rel3 = [Mon (1, "cd"),Mon (1, "ef"), Mon (1, "gh")]```

When I tried to run the problem for the number 5 it crashed my laptop.

The Story of ‘X’

One of my favourite anecdotes from my days teaching in an English secondary school involves the variable x. I was introducing the concept of a linear equation. Specifically the y=mx+b that kids in Ontario learn all about in Grade 9.
I was explaining how you plot the line on a graph when a young boy got out of his chair threw his hand up and toward the board, palm open, indicating with a wild gesture the third last letter of the alphabet written plainly in the equation. “But Sir!” he exclaimed, “What Is X!”
For my students, up until this point a letter had represented some unknown quantity, and it was their responsibility to divine its value. To Solve For X! But this was a new concept. In y = 2x + 1, x isn’t a quantity to solve; it’s a variable, a symbol of all the possible numbers to which we could multiply by 2 and add 1. I was amused and did my best to explain the nuanced differences of this new concept masquerading as an old familiar one.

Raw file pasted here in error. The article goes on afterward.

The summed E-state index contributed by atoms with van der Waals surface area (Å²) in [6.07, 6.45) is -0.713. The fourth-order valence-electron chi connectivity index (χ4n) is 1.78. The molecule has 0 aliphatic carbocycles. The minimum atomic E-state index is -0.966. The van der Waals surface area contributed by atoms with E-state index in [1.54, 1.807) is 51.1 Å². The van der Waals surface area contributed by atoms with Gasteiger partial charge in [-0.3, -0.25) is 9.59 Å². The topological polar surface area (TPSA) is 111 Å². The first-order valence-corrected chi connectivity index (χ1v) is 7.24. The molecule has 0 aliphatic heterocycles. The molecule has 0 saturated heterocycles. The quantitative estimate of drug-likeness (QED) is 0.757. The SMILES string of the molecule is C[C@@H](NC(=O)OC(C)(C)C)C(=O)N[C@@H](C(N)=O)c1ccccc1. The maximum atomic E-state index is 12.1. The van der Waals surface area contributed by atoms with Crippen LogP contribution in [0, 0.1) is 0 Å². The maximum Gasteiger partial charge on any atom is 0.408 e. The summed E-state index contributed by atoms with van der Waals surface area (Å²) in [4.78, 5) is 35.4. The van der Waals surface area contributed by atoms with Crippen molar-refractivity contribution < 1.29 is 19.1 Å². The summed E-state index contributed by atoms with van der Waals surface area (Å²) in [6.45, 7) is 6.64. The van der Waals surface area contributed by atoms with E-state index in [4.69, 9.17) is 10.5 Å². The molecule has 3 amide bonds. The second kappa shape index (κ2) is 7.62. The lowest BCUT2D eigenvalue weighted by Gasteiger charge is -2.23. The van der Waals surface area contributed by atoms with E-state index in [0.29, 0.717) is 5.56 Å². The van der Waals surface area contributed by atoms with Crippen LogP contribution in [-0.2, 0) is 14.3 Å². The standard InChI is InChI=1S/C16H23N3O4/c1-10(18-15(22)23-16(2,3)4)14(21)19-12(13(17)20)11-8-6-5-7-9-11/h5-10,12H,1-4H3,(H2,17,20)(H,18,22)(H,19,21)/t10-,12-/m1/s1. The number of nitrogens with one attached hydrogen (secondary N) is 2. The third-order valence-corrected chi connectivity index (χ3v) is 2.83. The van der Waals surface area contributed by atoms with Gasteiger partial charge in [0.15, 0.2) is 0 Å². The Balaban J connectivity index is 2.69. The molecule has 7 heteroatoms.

But how did X become the symbol of anything in the first place? Who was the mystery person who decided that we needed to use letters to represent numbers?
His name was François Viète.

The History of X

Al-Khwārizmī on a 1983 Soviet Union postage stamp celebrating his 1200th birthday.

When al-Khwārizmī codified algebra he made a bunch of algorithms to find unknown quantities. The problems were expressed in everyday language as you can see in this example taken from an 1831 translation of his work.